‘Madchester’: meaning and origin

UK, 1989—refers to Manchester, in north-western England, as a centre of popular music and club subculture in Britain in the late 1980s and early 1990s—blend of ‘mad’ and ‘Manchester’

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‘porky’ (rhyming slang for ‘lie’)

In British English, the noun ‘porky’ (also ‘porkie’) is short for ‘porky pie’ (also ‘porkie pie’), which is an alteration of ‘pork pie’, rhyming slang for the noun ‘lie’.

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attributive use of ‘postcode’

UK, 1993—meaning: influenced or determined by a person’s locality or postal address—in phrases such as ‘postcode discrimination’—frequently with reference to the unequal provision of healthcare

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‘tiswas’: meaning and origin

UK, 1938—a state of nervous agitation or confusion; also, occasionally: a state of physical disorder or chaos—of unknown origin; perhaps a fanciful variant of the synonymous noun ‘tizz’

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‘omnishambles’: meaning and origin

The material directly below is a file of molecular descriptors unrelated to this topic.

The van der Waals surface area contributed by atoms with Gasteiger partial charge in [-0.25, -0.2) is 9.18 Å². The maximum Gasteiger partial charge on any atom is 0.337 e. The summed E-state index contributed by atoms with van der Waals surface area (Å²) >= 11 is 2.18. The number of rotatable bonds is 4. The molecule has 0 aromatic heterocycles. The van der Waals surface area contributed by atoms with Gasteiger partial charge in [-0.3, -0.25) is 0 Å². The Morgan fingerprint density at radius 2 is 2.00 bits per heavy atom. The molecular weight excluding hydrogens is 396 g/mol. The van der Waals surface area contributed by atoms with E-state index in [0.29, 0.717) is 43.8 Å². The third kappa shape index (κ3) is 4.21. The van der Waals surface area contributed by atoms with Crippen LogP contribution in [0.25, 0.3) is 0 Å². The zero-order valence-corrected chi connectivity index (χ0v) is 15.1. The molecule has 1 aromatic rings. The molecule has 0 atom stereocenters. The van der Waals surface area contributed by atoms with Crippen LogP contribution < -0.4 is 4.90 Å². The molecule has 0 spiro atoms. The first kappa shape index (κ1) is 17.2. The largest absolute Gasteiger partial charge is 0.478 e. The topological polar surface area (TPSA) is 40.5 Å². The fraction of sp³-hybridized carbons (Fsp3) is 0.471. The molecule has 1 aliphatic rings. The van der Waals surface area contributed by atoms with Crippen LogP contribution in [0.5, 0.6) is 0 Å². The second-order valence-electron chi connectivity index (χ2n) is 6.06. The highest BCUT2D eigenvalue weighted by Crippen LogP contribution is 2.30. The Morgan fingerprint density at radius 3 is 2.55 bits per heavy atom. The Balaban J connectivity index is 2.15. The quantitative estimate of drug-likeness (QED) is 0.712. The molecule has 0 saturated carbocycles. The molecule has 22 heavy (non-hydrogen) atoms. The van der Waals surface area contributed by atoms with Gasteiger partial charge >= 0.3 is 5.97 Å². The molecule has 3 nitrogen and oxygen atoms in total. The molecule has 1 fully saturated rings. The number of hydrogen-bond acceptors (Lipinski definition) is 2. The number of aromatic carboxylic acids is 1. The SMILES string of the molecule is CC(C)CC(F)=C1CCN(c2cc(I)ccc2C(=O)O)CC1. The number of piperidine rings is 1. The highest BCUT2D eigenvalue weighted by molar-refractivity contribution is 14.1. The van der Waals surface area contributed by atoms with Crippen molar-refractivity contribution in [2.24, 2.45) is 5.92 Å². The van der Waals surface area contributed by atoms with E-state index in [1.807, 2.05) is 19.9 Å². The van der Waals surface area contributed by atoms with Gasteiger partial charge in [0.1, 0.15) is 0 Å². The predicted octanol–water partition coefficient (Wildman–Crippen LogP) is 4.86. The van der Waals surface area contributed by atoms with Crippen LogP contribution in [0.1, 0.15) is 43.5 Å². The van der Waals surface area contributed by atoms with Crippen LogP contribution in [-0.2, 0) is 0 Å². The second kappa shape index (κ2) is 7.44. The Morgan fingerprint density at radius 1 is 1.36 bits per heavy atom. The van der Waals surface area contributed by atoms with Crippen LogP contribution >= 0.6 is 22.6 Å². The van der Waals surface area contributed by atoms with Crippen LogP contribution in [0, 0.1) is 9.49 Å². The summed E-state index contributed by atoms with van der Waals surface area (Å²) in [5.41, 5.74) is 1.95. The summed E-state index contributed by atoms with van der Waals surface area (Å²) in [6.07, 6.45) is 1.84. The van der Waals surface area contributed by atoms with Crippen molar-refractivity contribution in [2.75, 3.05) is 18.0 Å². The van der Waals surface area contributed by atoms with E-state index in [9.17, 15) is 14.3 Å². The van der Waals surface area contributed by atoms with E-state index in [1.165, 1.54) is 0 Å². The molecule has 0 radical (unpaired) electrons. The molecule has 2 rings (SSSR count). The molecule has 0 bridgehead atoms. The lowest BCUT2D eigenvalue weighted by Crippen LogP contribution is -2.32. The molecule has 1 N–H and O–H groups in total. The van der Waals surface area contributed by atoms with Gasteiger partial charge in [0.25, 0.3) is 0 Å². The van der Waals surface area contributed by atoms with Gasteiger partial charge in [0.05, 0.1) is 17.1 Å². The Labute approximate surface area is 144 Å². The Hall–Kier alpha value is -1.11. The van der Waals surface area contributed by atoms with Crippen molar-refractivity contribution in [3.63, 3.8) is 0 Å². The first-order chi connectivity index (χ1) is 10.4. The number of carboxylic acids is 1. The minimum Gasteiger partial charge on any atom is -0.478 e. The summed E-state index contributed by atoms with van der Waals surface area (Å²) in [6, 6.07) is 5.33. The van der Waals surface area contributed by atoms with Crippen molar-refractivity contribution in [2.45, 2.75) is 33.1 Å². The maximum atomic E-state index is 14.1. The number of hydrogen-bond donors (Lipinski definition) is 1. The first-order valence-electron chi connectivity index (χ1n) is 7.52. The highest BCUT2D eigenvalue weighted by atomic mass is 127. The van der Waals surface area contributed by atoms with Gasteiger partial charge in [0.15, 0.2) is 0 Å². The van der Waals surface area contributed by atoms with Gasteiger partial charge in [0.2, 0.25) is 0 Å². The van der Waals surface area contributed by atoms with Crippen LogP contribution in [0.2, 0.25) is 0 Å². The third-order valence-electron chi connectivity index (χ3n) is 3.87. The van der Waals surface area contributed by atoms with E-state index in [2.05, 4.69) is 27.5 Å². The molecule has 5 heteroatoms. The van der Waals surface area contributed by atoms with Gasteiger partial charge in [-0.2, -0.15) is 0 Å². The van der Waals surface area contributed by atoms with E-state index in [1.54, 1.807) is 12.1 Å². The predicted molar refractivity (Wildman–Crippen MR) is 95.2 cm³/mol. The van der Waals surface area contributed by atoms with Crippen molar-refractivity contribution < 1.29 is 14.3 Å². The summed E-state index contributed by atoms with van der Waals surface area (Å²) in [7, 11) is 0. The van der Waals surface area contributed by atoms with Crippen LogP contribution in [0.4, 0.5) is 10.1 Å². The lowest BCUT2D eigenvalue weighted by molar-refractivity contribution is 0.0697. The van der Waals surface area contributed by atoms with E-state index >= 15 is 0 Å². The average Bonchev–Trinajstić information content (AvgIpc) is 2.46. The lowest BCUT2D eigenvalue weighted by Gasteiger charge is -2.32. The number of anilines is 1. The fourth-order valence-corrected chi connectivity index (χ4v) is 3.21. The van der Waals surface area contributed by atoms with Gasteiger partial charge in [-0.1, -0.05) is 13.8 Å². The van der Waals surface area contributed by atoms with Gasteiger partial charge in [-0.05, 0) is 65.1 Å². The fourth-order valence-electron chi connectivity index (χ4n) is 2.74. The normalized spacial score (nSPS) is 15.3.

a situation that has been completely mismanaged—from ‘omni-’ and ‘shambles’—coined by Tony Roche in the British television series The Thick of It (3rd series, episode 1, 24 October 2009)

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‘Mr. Plod’: meaning and origin

UK, 1963—‘Mr. Plod’, also ‘P.C. Plod’, ‘Plod’: a humorous or mildly derogatory appellation for a policeman or for the police—alludes to ‘Mr. Plod’, the name of the policeman in stories by the English author of children’s fiction Enid Blyton

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‘Dutching’: meaning and origin

UK, 1989—the practice of sending food destined for the British market for irradiation in a country, typically the Netherlands, where this process is permitted, in order to mask any bacterial contamination before it is put on sale—from ‘Dutch’ and the suffix ‘-ing’, forming nouns denoting an action

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‘spud-bashing’: meanings and origin

UK, WWII, army slang—‘spud-bashing’ (noun): potato-peeling; ‘spud-bash’ (verb): to peel potatoes; ‘spud-basher’ (noun): one who peels potatoes—those words have also been used with reference to potato-digging

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‘Johnny Foreigner’: meaning and origin

UK, 1899—derogatory—a foreigner; a personification of foreign people—‘Johnny’ is used with modifying word to designate a person of the type, group, profession, etc., specified

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